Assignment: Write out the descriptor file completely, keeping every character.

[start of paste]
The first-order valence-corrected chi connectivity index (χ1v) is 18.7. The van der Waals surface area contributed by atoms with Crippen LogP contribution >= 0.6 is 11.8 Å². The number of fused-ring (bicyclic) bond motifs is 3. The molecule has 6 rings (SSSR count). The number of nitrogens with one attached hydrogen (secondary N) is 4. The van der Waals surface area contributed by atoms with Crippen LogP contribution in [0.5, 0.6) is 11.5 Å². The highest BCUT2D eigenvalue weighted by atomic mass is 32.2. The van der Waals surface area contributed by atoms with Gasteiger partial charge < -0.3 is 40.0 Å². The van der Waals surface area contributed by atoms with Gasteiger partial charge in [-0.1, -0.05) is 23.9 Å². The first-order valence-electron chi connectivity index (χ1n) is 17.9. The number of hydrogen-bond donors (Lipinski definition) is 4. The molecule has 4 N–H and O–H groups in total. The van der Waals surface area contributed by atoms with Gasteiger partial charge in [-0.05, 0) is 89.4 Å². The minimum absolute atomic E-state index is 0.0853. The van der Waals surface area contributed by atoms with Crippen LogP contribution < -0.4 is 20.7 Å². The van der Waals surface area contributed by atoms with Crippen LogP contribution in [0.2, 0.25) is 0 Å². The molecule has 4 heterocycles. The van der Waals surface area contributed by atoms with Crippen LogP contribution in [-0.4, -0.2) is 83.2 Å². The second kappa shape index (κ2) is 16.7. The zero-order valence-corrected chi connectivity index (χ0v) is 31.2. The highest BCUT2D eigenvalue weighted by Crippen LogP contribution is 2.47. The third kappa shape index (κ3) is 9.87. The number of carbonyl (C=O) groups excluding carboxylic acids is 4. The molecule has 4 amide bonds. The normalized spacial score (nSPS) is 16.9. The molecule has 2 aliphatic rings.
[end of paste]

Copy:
The first-order valence-corrected chi connectivity index (χ1v) is 18.7. The van der Waals surface area contributed by atoms with Crippen LogP contribution >= 0.6 is 11.8 Å². The number of fused-ring (bicyclic) bond motifs is 3. The molecule has 6 rings (SSSR count). The number of nitrogens with one attached hydrogen (secondary N) is 4. The van der Waals surface area contributed by atoms with Crippen LogP contribution in [0.5, 0.6) is 11.5 Å². The highest BCUT2D eigenvalue weighted by atomic mass is 32.2. The van der Waals surface area contributed by atoms with Gasteiger partial charge < -0.3 is 40.0 Å². The van der Waals surface area contributed by atoms with Gasteiger partial charge in [-0.1, -0.05) is 23.9 Å². The first-order valence-electron chi connectivity index (χ1n) is 17.9. The number of hydrogen-bond donors (Lipinski definition) is 4. The molecule has 4 N–H and O–H groups in total. The van der Waals surface area contributed by atoms with Gasteiger partial charge in [-0.05, 0) is 89.4 Å². The minimum absolute atomic E-state index is 0.0853. The van der Waals surface area contributed by atoms with Crippen LogP contribution < -0.4 is 20.7 Å². The van der Waals surface area contributed by atoms with Crippen LogP contribution in [0.2, 0.25) is 0 Å². The molecule has 4 heterocycles. The van der Waals surface area contributed by atoms with Crippen LogP contribution in [-0.4, -0.2) is 83.2 Å². The second kappa shape index (κ2) is 16.7. The zero-order valence-corrected chi connectivity index (χ0v) is 31.2. The highest BCUT2D eigenvalue weighted by Crippen LogP contribution is 2.47. The third kappa shape index (κ3) is 9.87. The number of carbonyl (C=O) groups excluding carboxylic acids is 4. The molecule has 4 amide bonds. The normalized spacial score (nSPS) is 16.9. The molecule has 2 aliphatic rings.